Biochemistry Online: An Approach Based on Chemical Logic

Biochemistry Online





Learning Goals/Objectives for Chapter 2C:  After class and this reading, students will be able to

  • describe the differences between primary, secondary, supersecondary, tertiary, quaternary and domain protein structure
  • explain the basis of CD measurements for secondary structure
  • describe the similarities between torsion angles and an energy vs torsion angle plot for the rotation of the C2-C3 torison angle with phi/psi angles of peptide bonds and the 2D plots off allowed conformations around a given amino acid in a protein (Ramachandran plot).
  • (from reading give explanation for observed propensities of amino acids for different secondary structure)

C6.  Quarternary Structure

Primary structure is the linear sequence of the protein.  Secondary structure is the repetitive structure formed from H-bonds among backbone amide H and carbonyl O atoms.  Tertiary structure is the overall 3D structure of the protein.  Quaternary structure is the overall structure that arises when tertiary structures aggregate to self to form homodimers, homotrimers, or homopolymers OR aggregate with different proteins to form heteropolymers.  

 Globular versus fibril structures

We will deal exclusively with proteins which have a "globular" tertiary structure in this course.  However, there are many proteins that form elongated fibrils with properties like elasticity, which measures the extent of deformation with a given force and subsequent return to the original state.  Elastic molecules must store energy (go to a higher energy state) when the elongating force is applied, and the energy must be released on return to the equilibrium resting structure.  Structures that can store energy and release it when subjected to a force have resiliency.  Proteins that stretch with an applied forces include elastin (in blood vessels, lungs and skins where elasticity is required), resilin in insects (which stretches on wing beating), silk, found in spider web) and fibrillin found in most connective tissues and cartilage.  Some proteins have high resiliency (90% in elastin and resilin), while others are only partially resilient (35% in silk, which have a tensile strength approaching that of stainless steel.  In contrast to rubber, which has an amorphous structure which imparts elasticity, these proteins, although they have a dissimilar amino acid sequence, seem to have a common structure inferred from their DNA sequences.  In some (like fibrillin), the protein has a folded b-sheet domain which unfold like a stretched accordion.  Others (like elastin and spider silk) have  b-sheet domain and other secondary structures (a-helices and (b turns) along with Pro and Ala repetitions.  Researcher are studying these structures to help in the synthesis of new elastic and resilient products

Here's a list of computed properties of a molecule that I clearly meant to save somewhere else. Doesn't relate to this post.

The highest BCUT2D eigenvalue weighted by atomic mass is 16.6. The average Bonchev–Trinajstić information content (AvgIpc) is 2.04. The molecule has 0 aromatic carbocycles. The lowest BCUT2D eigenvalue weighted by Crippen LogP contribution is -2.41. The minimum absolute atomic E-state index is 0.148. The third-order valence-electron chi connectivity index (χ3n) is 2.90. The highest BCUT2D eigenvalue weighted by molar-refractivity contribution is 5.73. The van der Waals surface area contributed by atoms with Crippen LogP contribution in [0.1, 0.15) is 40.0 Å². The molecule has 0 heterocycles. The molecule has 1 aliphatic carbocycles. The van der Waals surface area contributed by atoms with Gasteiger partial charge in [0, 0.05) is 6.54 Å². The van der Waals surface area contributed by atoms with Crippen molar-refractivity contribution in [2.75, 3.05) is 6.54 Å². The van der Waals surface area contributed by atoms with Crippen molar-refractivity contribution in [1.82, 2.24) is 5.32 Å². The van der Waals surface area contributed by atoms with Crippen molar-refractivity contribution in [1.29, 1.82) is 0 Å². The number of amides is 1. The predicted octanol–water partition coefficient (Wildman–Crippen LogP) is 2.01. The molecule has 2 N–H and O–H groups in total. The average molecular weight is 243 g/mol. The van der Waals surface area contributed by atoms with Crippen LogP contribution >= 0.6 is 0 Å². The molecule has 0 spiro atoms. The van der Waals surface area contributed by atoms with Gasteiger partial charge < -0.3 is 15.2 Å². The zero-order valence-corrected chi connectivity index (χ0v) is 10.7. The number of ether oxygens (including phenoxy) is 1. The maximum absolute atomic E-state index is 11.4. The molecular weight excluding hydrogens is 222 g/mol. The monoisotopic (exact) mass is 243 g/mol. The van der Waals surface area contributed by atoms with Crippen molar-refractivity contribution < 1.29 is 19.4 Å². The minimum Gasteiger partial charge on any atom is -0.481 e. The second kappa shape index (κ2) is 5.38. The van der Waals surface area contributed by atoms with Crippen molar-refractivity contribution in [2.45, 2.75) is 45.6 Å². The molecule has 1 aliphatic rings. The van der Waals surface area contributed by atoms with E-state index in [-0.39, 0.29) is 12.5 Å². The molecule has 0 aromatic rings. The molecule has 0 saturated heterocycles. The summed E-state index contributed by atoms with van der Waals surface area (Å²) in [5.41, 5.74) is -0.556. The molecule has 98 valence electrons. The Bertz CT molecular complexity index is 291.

Return to Chapter 2C: Understanding Protein Conformation Sections

Return to Biochemistry Online Table of Contents

Archived version of full Chapter 2C:  Understanding Protein Conformation


Creative Commons License
Biochemistry Online by Henry Jakubowski is licensed under a Creative Commons Attribution-NonCommercial 4.0 International License.